Facebook Will Use Surveys to Decide What Is ‘Trustworthy’ News

Company Aims to Filter Out 'Fake News'

Apparently not entirely understanding the distinction between the popular news story and a factual one, Facebook has announced their program to tackle “fake news,” which is going to be centered around user surveys.

The company intends, through their news feed, to conduct surveys of their end users to decide what is and isn’t a “trustworthy” media outlet, and will promote the ones that do well, while demoting the ones that the survey-takers don’t like.

While this might give them some idea which media outlets end users prefer, the poll-centric solution is also likely to make politics a heavy decider, especially in the current environment, and will punish news outlets that publish factually accurate but unpopular information.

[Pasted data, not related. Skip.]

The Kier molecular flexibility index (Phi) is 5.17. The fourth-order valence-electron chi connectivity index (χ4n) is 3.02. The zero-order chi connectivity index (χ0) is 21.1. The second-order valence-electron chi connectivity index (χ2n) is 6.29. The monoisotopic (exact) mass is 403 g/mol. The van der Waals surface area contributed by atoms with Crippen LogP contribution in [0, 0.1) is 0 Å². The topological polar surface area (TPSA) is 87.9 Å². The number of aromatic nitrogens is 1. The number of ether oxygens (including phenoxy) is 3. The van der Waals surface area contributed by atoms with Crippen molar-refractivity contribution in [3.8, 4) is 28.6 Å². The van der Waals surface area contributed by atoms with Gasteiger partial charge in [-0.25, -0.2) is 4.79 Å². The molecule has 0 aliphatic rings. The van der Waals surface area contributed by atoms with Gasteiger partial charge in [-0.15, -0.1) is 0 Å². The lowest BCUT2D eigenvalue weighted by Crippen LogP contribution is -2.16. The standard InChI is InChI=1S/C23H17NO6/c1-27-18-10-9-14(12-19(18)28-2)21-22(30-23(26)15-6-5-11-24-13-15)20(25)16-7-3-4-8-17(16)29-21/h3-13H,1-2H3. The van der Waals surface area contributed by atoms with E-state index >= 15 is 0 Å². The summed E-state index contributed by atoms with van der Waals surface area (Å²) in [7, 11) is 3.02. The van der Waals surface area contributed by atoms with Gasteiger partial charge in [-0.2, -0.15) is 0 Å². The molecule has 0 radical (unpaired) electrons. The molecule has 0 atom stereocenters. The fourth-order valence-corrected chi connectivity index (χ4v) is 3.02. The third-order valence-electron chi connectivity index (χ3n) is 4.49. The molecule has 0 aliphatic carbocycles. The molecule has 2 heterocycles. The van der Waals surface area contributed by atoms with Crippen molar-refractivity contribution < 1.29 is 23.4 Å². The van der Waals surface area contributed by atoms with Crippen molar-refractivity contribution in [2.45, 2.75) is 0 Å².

The popular use of the term “fake news” was already heavily focused on attacking media outlets seen as “pro-Russia,” as opposed to those who were actually untruthful in reporting, and has progressively grown to be used whenever somebody doesn’t like what the report says, irrespective of if it’s true.

Facebook appears with their strategy to have embraced the popular use of “fake news,” and will simply punish whatever people don’t like, as opposed to outlets that have been reporting false information.

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Author: Jason Ditz

Jason Ditz is news editor of Antiwar.com.